Half of primary care workers, one of the high-risk groups in the pandemic, were hesitant or refused to be vaccinated for COVID-19. Critical positive predictive factors for COVID-19 vaccination were: male, physician, and having a history of vaccination against seasonal influenza. Knowledge of the factors affecting acceptance of vaccine by healthcare professionals can be considered one of the most strategic moves in achieving the goal of high community vaccination rates. For evidence-based planning in vaccination studies, there is a need for studies to investigate the reasons for acceptance of the COVID-19 vaccine by healthcare professionals at all levels.

Data availability statement

No data are available.

Ethics statements

Patient consent for publication

Ethics approval

This study involves human participants and was approved by Ethics Committee: The Clinical Research Ethics Committee of Zeynep Kamil Gynecology and Pediatrics Training and Research Hospital Ethics Committee ID: 23.12.2020/ 213. Participants gave informed consent to participate in the study before taking part.


We would like to acknowledge Üsküdar Family Physicians and Healthcare Workers who helped facilitate the questionnaire dissemination.


Supplementary materials

  • Supplementary Data

    This web only file has been produced by the BMJ Publishing Group from an electronic file supplied by the author(s) and has not been edited for content.


  • Contributors Hİ made a substantial contribution to the design of the overall work, including reviewing relevant literature to create the study questionnaire, creating the questionnaire, interpreting the results, performing all statistical analysis, constructing and designing data tables, reviewing first and final drafts, writing the first draft of the manuscript, approving revisions to the manuscript, final approval of the version to be published and is the guarantor of the work. MAS created the questionnaire, identified the means of questionnaire dissemination, coordinated the dissemination and receipt of study data and made a significant contribution to the overall work, reviewing relevant literature, providing significant revisions to the version to be published and agreement to be accountable for all aspects of the work. YT created the questionnaire, identified the means of questionnaire dissemination, coordinated dissemination and receipt of study data, provided substantial interpretation of the data from a clinical perspective, reviewed and approved included elements of the questionnaire, assisted in the dissemination of the questionnaire, reviewed and approved the first and final drafts, approved the version to be published and agreed to be accountable for all aspects of the work. IM made a significant contribution to the study design, reviewed the initial and final versions of the work, revised critically important intellectual content, reviewed the relevant literature, oversaw the statistical analysis and agreed to be accountable for all aspects of the work.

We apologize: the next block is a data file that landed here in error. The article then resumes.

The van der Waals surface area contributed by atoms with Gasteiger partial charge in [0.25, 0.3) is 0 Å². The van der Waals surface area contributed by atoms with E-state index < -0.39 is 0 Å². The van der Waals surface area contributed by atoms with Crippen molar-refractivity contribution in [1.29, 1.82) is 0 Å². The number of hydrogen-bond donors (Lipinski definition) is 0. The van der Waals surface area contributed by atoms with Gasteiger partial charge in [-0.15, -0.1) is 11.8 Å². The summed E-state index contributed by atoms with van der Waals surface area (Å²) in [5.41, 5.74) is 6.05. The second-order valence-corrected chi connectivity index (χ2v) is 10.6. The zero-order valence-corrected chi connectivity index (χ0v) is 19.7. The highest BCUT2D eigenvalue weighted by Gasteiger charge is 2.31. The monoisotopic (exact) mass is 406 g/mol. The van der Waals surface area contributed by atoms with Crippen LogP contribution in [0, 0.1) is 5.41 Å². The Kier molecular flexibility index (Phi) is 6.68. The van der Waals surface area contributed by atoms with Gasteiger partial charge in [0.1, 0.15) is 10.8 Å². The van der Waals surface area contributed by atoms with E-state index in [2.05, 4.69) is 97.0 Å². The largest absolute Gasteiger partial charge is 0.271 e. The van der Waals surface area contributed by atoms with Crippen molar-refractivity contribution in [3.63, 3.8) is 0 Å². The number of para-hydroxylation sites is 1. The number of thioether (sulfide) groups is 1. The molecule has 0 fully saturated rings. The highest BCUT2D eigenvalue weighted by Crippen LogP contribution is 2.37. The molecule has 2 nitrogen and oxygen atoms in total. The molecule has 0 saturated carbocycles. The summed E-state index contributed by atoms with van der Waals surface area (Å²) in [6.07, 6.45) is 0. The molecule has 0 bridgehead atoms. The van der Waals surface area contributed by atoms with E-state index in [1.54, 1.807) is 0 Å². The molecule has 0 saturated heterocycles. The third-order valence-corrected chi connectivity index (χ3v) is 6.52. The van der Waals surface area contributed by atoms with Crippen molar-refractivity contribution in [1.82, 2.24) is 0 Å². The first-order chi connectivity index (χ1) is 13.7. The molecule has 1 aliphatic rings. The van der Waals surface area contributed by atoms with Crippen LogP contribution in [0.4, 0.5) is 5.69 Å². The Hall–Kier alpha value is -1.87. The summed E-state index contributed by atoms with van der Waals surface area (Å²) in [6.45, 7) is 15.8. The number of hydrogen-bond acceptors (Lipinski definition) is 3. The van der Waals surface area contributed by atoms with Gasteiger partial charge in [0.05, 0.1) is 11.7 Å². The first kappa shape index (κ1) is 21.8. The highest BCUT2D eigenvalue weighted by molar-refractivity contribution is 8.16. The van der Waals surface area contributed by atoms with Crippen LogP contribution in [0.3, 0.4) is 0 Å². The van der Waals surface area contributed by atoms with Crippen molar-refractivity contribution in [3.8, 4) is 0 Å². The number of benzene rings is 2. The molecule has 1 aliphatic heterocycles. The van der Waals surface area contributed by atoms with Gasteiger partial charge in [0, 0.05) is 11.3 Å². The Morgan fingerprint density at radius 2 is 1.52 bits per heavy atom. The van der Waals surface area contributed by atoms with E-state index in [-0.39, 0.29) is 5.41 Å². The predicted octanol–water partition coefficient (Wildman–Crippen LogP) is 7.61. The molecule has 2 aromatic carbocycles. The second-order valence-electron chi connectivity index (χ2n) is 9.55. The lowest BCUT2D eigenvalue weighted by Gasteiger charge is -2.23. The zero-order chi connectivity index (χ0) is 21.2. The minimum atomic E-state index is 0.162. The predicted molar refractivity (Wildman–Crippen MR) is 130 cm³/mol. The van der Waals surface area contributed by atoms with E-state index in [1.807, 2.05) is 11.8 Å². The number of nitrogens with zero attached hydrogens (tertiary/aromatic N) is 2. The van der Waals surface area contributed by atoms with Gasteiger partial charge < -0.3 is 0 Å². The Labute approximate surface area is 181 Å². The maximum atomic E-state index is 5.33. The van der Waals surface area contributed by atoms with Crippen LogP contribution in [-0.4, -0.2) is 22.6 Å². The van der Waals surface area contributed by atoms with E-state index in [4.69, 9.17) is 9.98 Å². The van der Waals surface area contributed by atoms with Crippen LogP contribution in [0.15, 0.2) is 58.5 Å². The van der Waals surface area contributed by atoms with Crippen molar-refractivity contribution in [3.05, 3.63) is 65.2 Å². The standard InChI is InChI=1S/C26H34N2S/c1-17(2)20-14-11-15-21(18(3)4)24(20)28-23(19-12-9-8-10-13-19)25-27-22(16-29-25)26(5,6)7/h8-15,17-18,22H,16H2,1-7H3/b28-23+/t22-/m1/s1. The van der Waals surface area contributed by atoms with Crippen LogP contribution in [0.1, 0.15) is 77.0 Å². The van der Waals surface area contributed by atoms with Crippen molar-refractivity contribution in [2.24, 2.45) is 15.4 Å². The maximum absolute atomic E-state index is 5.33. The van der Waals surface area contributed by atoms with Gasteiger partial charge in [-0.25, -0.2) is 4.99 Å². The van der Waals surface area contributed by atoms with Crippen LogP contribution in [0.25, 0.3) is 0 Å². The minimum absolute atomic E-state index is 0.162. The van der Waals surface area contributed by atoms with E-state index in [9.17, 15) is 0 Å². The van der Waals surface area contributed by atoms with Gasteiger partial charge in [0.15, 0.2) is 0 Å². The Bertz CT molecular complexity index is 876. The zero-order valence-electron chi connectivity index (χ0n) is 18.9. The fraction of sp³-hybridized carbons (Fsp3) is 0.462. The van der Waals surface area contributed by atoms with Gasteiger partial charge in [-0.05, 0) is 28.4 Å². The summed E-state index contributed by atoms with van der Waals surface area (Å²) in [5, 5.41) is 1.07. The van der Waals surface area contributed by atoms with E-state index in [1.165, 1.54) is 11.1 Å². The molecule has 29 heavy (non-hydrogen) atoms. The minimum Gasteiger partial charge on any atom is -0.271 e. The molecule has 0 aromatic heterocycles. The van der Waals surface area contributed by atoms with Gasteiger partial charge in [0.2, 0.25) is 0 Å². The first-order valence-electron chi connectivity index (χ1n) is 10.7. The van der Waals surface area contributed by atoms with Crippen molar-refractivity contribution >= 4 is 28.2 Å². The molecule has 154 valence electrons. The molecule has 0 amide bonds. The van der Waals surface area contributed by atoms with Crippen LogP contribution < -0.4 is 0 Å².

• Funding The authors have not declared a specific grant for this research from any funding agency in the public, commercial or not-for-profit sectors.

  • Competing interests None declared.

  • Provenance and peer review Not commissioned; externally peer reviewed.

  • Supplemental material This content has been supplied by the author(s). It has not been vetted by BMJ Publishing Group Limited (BMJ) and may not have been peer-reviewed. Any opinions or recommendations discussed are solely those of the author(s) and are not endorsed by BMJ. BMJ disclaims all liability and responsibility arising from any reliance placed on the content. Where the content includes any translated material, BMJ does not warrant the accuracy and reliability of the translations (including but not limited to local regulations, clinical guidelines, terminology, drug names and drug dosages), and is not responsible for any error and/or omissions arising from translation and adaptation or otherwise.